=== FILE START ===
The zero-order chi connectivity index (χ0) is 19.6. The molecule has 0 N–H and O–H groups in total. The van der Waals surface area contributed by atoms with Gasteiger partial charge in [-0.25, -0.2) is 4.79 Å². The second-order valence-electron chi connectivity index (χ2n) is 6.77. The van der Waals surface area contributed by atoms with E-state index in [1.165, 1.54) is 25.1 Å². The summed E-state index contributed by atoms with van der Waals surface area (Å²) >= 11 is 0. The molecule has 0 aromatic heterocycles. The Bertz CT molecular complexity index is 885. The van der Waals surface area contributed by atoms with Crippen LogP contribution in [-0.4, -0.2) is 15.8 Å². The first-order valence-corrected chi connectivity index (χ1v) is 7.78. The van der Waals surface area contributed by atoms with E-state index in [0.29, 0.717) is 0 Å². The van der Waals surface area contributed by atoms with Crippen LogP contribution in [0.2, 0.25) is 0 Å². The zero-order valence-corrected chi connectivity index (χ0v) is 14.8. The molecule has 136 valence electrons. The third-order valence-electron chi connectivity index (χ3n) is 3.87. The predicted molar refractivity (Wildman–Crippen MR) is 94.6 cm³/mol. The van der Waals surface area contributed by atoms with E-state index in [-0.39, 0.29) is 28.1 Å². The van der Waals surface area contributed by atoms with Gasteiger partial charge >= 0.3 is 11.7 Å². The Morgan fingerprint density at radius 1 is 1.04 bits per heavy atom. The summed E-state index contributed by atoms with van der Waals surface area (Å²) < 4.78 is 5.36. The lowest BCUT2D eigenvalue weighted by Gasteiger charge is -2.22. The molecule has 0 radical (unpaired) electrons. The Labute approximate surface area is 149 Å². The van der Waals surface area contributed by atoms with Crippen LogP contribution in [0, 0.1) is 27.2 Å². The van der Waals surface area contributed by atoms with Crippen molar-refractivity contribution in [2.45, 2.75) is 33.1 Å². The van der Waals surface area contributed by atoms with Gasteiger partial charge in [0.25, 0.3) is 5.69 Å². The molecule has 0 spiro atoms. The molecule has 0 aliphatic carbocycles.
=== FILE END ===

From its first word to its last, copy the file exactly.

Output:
The zero-order chi connectivity index (χ0) is 19.6. The molecule has 0 N–H and O–H groups in total. The van der Waals surface area contributed by atoms with Gasteiger partial charge in [-0.25, -0.2) is 4.79 Å². The second-order valence-electron chi connectivity index (χ2n) is 6.77. The van der Waals surface area contributed by atoms with E-state index in [1.165, 1.54) is 25.1 Å². The summed E-state index contributed by atoms with van der Waals surface area (Å²) >= 11 is 0. The molecule has 0 aromatic heterocycles. The Bertz CT molecular complexity index is 885. The van der Waals surface area contributed by atoms with Crippen LogP contribution in [-0.4, -0.2) is 15.8 Å². The first-order valence-corrected chi connectivity index (χ1v) is 7.78. The van der Waals surface area contributed by atoms with E-state index in [0.29, 0.717) is 0 Å². The van der Waals surface area contributed by atoms with Crippen LogP contribution in [0.2, 0.25) is 0 Å². The zero-order valence-corrected chi connectivity index (χ0v) is 14.8. The molecule has 136 valence electrons. The third-order valence-electron chi connectivity index (χ3n) is 3.87. The predicted molar refractivity (Wildman–Crippen MR) is 94.6 cm³/mol. The van der Waals surface area contributed by atoms with E-state index in [-0.39, 0.29) is 28.1 Å². The van der Waals surface area contributed by atoms with Gasteiger partial charge >= 0.3 is 11.7 Å². The Morgan fingerprint density at radius 1 is 1.04 bits per heavy atom. The summed E-state index contributed by atoms with van der Waals surface area (Å²) < 4.78 is 5.36. The lowest BCUT2D eigenvalue weighted by Gasteiger charge is -2.22. The molecule has 0 radical (unpaired) electrons. The Labute approximate surface area is 149 Å². The van der Waals surface area contributed by atoms with Crippen LogP contribution in [0, 0.1) is 27.2 Å². The van der Waals surface area contributed by atoms with Crippen molar-refractivity contribution in [2.45, 2.75) is 33.1 Å². The van der Waals surface area contributed by atoms with Gasteiger partial charge in [0.25, 0.3) is 5.69 Å². The molecule has 0 spiro atoms. The molecule has 0 aliphatic carbocycles.